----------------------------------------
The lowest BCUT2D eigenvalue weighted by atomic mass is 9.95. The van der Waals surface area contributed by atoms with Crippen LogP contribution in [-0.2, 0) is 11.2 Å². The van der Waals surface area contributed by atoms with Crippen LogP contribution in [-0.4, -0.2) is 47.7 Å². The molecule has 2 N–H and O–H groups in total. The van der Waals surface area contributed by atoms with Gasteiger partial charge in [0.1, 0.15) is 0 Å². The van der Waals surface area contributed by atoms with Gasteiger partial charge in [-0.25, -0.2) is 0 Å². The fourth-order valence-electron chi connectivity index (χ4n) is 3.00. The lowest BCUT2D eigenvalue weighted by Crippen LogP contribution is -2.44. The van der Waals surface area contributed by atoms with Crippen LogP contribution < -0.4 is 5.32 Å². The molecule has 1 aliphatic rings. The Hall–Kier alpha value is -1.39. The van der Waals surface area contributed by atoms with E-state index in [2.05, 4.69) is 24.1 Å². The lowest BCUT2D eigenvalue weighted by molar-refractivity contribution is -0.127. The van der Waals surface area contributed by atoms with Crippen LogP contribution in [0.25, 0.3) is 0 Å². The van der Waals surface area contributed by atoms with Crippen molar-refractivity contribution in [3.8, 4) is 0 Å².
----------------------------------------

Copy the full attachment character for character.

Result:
The lowest BCUT2D eigenvalue weighted by atomic mass is 9.95. The van der Waals surface area contributed by atoms with Crippen LogP contribution in [-0.2, 0) is 11.2 Å². The van der Waals surface area contributed by atoms with Crippen LogP contribution in [-0.4, -0.2) is 47.7 Å². The molecule has 2 N–H and O–H groups in total. The van der Waals surface area contributed by atoms with Gasteiger partial charge in [0.1, 0.15) is 0 Å². The van der Waals surface area contributed by atoms with Gasteiger partial charge in [-0.25, -0.2) is 0 Å². The fourth-order valence-electron chi connectivity index (χ4n) is 3.00. The lowest BCUT2D eigenvalue weighted by Crippen LogP contribution is -2.44. The van der Waals surface area contributed by atoms with Crippen LogP contribution < -0.4 is 5.32 Å². The molecule has 1 aliphatic rings. The Hall–Kier alpha value is -1.39. The van der Waals surface area contributed by atoms with E-state index in [2.05, 4.69) is 24.1 Å². The lowest BCUT2D eigenvalue weighted by molar-refractivity contribution is -0.127. The van der Waals surface area contributed by atoms with Crippen LogP contribution in [0.25, 0.3) is 0 Å². The van der Waals surface area contributed by atoms with Crippen molar-refractivity contribution in [3.8, 4) is 0 Å².